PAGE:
Immigration Law Is All About Family

Getting a family member into the U.S.

On Behalf of | Nov 11, 2019 | Immigration Law

When you become an American citizen, you may want to consider bringing your family to live with you. However, the process for doing so may differ depending on how you got here, who you want to bring and the circumstances under which they seek to enter.

Asking admission to the U.S. for a family member may prove difficult, but it is not an impossible feat. Find out what some of the basic rules and regulations are when it comes to reuniting with those you love in your new homeland.

Who do you want to bring?

You may come from a large family, and bringing some or all of them into the U.S. may prove frustrating. Understand that immediate family members are often granted admittance sooner than others. This applies to:

  • Your spouse, as long as the marriage was legal in the country from which you came
  • Your parents, whether they adopted you or are your biological parents
  • Your children (under 21), either biological, legally adopted or stepchildren

These three groups require an application and proof of relationship. If everything is in good shape, the USCIS may grant them a visa to enter.

What about adult children? 

While the United States understands that you want to have your adult children near, they may not get admitted as quickly as those under 21 years of age. Adult children, biological or adopted, do not get the priority entry that younger children get. The application process is more akin to a naturalization process. Children who fall into this category go in the “first preference” category. The preference categories rank entrance into the U.S. after immediate family members. There is a total of four categories, and each sets out the priority for entry by relatives such as siblings, married adult children and their spouses.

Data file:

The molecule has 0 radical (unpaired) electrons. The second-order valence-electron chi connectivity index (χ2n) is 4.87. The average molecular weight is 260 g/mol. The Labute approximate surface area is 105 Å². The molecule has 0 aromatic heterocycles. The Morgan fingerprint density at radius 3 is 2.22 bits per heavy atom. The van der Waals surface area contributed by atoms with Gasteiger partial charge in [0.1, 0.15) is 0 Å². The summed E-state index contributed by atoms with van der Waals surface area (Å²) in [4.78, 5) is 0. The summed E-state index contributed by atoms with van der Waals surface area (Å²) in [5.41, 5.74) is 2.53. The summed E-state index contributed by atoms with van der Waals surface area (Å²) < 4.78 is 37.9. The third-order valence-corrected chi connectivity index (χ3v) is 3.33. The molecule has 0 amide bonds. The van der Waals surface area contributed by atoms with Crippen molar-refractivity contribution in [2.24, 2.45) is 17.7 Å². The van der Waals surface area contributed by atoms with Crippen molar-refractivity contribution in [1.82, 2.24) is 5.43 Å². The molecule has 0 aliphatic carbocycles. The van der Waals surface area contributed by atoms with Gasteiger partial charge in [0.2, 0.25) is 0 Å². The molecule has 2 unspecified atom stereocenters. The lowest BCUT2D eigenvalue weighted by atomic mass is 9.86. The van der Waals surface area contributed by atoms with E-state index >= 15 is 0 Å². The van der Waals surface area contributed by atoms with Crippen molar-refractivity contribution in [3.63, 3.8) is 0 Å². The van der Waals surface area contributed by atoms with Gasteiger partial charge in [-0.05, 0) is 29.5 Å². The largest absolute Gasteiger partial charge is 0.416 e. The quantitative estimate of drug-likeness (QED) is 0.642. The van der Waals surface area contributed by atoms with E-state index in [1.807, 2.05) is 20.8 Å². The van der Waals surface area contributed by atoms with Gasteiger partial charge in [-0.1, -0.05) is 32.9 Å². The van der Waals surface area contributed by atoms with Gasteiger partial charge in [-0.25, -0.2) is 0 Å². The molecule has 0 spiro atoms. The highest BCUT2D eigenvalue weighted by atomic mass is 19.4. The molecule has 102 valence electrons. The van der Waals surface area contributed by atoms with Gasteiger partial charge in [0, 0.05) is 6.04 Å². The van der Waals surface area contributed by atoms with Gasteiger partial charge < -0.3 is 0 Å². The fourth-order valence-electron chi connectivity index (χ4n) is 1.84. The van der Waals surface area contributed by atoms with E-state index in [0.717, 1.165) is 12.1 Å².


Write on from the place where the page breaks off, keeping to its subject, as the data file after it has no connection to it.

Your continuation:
If always helps to have someone knowledgeable assist you in any immigration request and ensuing paperwork. The process may not move as quickly as you would like it to, but with the help of an attorney, hopefully, you can get your family on U.S. soil sooner rather than later.